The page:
Because they departed in a hurry, the story is that they had no time to wait for their bread to rise before baking it to have food for the journey, which is why we do not eat any leavened products (especially bread) throughout Passover, eating matzah instead. There is also no baking or cooking with flour or most other grains, and no grain-based alcohol. For some sections of the Jewish community, rice and legumes are also proscribed. Despite these difficulties I actually enjoy baking on Passover, particularly because of those very interesting challenges. But, yes you can bake cake on Passover. Since no leavening agents are permitted, sponge cake is the method of choice, as the only leavening present in such a cake is beaten egg white. As flour cannot be used, the substitute is a blend of matzah cake meal (which is matzah ground to meal, then ground further and sifted to make a very fine powder) and potato starch. Ground nuts are also very commonly used, most often walnuts or almonds.
The matzah is one of three elements of the Seder that are considered especially important to be explained, the others being the pesach and the maror. Pesach, which is also one of the names of the holiday, refers to the lamb that was sacrificed on the eve of the final plague on the Egyptians. The Angel of Death was to come and kill all the first born sons of Egypt and the Israelites would sacrifice a lamb and put its blood on the doors of their homes as a sign for the plague to pass over their homes (hence the other name). In the days of the Great Temple in Jerusalem, animal offerings were made at the temple, and a lamb was offered on Passover. Finally the maror is bitter herbs, the eating of something bitter at the Seder. The obvious symbolism is to remember that the lives of the slaves were bitter so we must remember that by tasting the bitterness ourselves. Different families use different items to represent bitterness, but the most common these days is probably horseradish. Now the interesting thing is that I don’t consider horseradish to be particularly bitter. It certainly is very pungent and sharp and it can be painful to eat but the bitterness is not at the forefront. However, what my family has done (this does go back to previous generations) is to take a whole root and soak it in water at room temperature for at least a couple weeks before Passover, until it begins to sprout. The germination and growing of sprouts does in fact make the horseradish more distinctly bitter and maybe a little stronger too. Other possibilities for maror include endive, radicchio or a similar bitter lettuce. A long time ago, I heard at some point some Jewish families would use romaine as their bitter herb. Now who really considers romaine lettuce bitter? I think this was part of a trend to not have anything eaten at the Seder to be the slightest bit unpleasant to eat, particularly for the kids. But the most important part of Passover is teaching the kids and I think it is a worthwhile lesson that the lives of the Hebrew slaves were bitter and quite unpleasant. The maror should not be a joy to eat - it is supposed to be reminiscent of the bitterness of slavery.
There are other symbols on the Seder plate too. Haroset is a mildly sweet paste made of apples, nuts, wine and a bit of sugar and cinnamon (there are other variations too) that represents the mortar used by the Israelites to build monuments for Pharaoh. It is eaten together with matzah and maror. There is the z’roah, a roasted shank bone, ideally of lamb, that represents the pesach sacrifice. Baytzah, an egg, represents new life and rebirth of springtime. Karpas is a green herb that represents springtime and the new growth. The Karpas is dipped in salt water when eaten, the water representing tears cried by the slaves.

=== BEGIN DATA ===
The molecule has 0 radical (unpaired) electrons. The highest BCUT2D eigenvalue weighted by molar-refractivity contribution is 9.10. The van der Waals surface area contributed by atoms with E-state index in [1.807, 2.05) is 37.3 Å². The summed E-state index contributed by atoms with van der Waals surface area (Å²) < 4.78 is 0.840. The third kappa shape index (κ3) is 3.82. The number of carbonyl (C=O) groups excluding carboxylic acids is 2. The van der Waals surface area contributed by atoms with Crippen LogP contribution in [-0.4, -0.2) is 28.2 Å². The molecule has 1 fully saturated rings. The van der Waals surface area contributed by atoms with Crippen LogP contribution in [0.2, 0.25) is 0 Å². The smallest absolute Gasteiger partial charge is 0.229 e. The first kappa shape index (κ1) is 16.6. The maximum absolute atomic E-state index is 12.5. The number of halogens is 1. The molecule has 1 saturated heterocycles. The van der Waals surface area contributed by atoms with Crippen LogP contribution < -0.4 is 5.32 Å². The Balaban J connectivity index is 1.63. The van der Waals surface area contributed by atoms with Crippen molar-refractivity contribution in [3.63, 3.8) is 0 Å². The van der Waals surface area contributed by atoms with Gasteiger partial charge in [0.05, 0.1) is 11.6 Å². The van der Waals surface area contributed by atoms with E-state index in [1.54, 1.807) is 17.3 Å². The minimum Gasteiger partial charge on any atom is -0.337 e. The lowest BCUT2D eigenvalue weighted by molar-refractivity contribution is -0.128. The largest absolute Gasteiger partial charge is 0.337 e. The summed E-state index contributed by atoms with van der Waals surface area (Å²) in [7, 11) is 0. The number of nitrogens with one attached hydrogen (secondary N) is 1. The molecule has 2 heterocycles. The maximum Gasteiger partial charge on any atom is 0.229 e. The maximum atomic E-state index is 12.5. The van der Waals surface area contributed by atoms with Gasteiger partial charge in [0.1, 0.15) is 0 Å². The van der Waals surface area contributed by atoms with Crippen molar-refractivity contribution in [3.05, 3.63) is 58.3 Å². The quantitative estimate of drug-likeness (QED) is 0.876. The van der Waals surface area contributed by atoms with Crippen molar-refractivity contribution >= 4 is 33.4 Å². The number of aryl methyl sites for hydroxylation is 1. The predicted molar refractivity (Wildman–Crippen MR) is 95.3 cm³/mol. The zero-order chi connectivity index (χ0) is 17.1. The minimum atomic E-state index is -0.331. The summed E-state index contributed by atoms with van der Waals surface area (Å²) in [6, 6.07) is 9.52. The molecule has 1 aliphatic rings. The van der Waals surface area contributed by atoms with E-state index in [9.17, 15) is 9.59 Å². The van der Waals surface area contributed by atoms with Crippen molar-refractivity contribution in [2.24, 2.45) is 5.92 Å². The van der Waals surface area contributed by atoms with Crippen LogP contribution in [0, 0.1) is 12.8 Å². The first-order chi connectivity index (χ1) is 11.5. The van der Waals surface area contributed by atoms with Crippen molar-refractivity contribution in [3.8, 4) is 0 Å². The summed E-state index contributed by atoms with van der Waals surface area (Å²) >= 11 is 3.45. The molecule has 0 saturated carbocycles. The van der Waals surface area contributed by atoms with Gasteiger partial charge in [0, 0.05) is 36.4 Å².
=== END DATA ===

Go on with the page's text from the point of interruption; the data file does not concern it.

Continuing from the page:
|The Seder Plate - Clockwise from top: Karpas, Baytzah, Maror, Z'roah, Haroset|
There are so many more details regarding the Seder, from the four cups of wine, to the cup for the prophet Elijah, to the afikoman, to the story of the four sons and so much more, some of which varies by family or regional origin. But for our family, we complete the Seder by following along in the Haggadah, which includes various stories, quotations and songs, some drawing parallels to modern day issues as well. More traditional Haggadot (that is the plural of Haggadah) would have more of a focus on prayers. Then we eat boiled eggs also with the salt water. Next comes chicken soup. This is quite commonly served with matzah balls, but mostly we just have the soup with crumbled bits of matzah. Then comes the main course. Some of the most frequent meals we have are either roast chicken or a pot roast brisket (of course I have recipes now on this blog for either one)
As you can see, I could go on and on for pages and pages about what Passover and the Seder are about and what lessons can be learned. But since this is getting quite long, and I think I mentioned the most important things, I will simply finish by saying that perhaps the ultimate lesson is to not take our freedom for granted but rather to celebrate our freedom and to work towards a day when everyone can be free.
Oh, wait a minute! It seems I said I’d come back to the part about there being two Seders. Yes, tradition does dictate that a Seder be held on each of the first two nights of Pesach. Now this makes sense if you have a large extended family living reasonably close by so one Seder would be at one house and the second at another house, quite likely with different guests (this is definitely a holiday where hospitality and inviting guests is encouraged). That does not really apply to our family and doing the same Seder with only the three of us on consecutive days really makes no sense. So we only have the one.